Practical Winery
65 Mitchell Blvd, San Rafael, CA 94903
phone: 415-453-9700 ext 102
email: Office@practicalwinery.com
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January/Febuary 2008
WINEMAKING
JOSEPH PHELPS VINEYARDS New fermentors for gentle handling
jackets - a 42-inch high upper "cooling" jacket, a 23-inch high lower "warming" jacket, and a 29 sq. ft. "warming" floor jacket.

The truncated tank measures 7.5 feet diameter at the top, and 8.5 feet diameter at the bottom. The advantage of the truncated tank shape, Hepworth notes, is that the cap breaks better with the wider surface area at the tankbottom.

Each tank has a 12-inch diameter screen tube running the full height of the tank to a bottom valve, used to collect juice for pump-over without skins or seeds, and is also ideal for delestage.

There is a Waukesha model-2065, 3hp centrifugal pump for each tank. This small, gentle pump connects to a piping system with smaller than typical dimensions, intended for slower and more gentle flow of the juice during pump-over. Piping is a 2-inch diameter line from the bottom valve into the pump and a 1.5-inch diameter return line to the irrigator for pumpover, operating at 60 gallons per minute. Other red wine fermentors at Joseph Phelps have 2-inch lines for pump-over by a Waukesha-2085, 7.5hp centrifugal pump with flow rates of up to 110 gals/minute.

Written BY Tina Vierra
Eight ight new red wine fermentation tanks, manufactured by Santa Rosa Stainless Steel (Santa Rosa, CA) were installed for the 2007 harvest at Joseph Phelps Vineyards (St. Helena, CA). The new tanks are outfitted for the gentlest possible handling of red wine during fermentation. Delestage is one part of the primary fermentation process.

Ashley Hepworth, associate winemaker at Joseph Phelps, learned about delestage during a 10-week working sabbatical in 2005, observing and participating in winemaking in Bordeaux. She was based at Chateau Angelus in St. Emilion, working with Merlot, Cabernet Sauvignon, and Cabernet Franc, and she visited several other Bordeaux producers.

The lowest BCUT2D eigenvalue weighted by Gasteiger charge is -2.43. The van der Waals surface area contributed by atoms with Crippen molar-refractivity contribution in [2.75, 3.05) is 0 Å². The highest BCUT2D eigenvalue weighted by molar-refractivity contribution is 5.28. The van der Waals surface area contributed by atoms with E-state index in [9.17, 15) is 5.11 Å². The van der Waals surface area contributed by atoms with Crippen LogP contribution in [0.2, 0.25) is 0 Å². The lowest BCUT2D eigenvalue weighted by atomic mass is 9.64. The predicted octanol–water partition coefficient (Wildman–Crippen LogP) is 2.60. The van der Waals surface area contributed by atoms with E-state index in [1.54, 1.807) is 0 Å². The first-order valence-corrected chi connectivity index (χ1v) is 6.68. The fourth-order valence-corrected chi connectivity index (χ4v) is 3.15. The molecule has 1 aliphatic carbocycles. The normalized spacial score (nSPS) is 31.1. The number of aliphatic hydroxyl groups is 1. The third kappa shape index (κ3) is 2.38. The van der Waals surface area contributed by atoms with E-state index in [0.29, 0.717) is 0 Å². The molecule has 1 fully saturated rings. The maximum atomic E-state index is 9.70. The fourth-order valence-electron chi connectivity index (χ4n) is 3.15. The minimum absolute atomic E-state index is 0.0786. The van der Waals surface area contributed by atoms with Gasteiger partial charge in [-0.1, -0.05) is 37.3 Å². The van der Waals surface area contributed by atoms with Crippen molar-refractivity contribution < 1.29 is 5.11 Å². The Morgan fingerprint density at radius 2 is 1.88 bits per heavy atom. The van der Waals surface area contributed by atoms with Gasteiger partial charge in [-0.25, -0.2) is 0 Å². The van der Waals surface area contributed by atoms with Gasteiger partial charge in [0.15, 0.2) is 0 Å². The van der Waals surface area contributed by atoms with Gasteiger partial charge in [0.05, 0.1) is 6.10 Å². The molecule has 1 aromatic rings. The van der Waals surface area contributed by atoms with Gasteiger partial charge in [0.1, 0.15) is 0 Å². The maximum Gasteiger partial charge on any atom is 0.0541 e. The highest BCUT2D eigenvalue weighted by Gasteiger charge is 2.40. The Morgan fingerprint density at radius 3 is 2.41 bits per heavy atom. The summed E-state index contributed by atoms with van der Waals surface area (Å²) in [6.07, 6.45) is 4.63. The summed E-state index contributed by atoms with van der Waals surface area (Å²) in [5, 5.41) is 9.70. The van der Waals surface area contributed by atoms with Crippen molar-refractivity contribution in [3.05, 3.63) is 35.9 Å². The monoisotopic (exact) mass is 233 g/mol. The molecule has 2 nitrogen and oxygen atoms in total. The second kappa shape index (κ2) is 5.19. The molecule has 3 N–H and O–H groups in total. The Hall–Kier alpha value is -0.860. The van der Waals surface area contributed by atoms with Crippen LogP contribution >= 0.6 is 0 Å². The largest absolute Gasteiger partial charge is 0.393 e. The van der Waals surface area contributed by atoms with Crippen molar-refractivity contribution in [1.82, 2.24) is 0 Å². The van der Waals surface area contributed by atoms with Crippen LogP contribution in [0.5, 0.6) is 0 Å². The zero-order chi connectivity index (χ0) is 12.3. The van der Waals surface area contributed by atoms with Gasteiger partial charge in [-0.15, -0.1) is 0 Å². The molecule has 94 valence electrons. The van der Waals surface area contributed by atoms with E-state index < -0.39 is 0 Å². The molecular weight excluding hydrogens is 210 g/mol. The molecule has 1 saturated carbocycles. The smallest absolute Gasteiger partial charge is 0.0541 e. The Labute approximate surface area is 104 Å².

"At Cos d'Estournel, I was impressed by the use of delestage, and the results they are achieving," she says. "In their tank room, they have much more dramatically 'pitched,' truncated tanks than I have ever seen."

Delestage involves removing all juice from the skins in the fermentor to another tank, then pumping the juice back over the cap. "The idea is to perform delestage during active primary fermentation and to break up the cap," notes Hepworth.

Dr. Bruce Zoecklein (Virginia Tech) reported in his Enology Notes, "Our delestage research from the 2000 season suggests that this procedure reduced the tannin concentration by 35%, reduced the monomeric anthocyanins by 15%, and increased the polymeric pigments by 59%, compared to conventional fermentation lots. The significant difference in the large polymeric pigment (LPP) concentration, coupled with the reduction of seed tannins, helps to explain the sensory differences between delestage-produced and conventional punch-down fermentations.

"Delestage-produced wines are more fruit-forward and have a richer yet supple and integrated tannin structure. Due to the higher percentage of LPP, it is assumed that the color stability of the delestage wines will be greater as the wines age." (Enology Notes #23, July 2001, Food Science and Technology at Virginia Tech)

Four straight-side, double-wall tanks and four truncated tanks (10-ton capacity with completely insulated side walls, bottom, and top) were installed. Each tank has three glycol

One of four new truncated tanks is placed by crane onto the tank pad. Photo by Fred Lyon.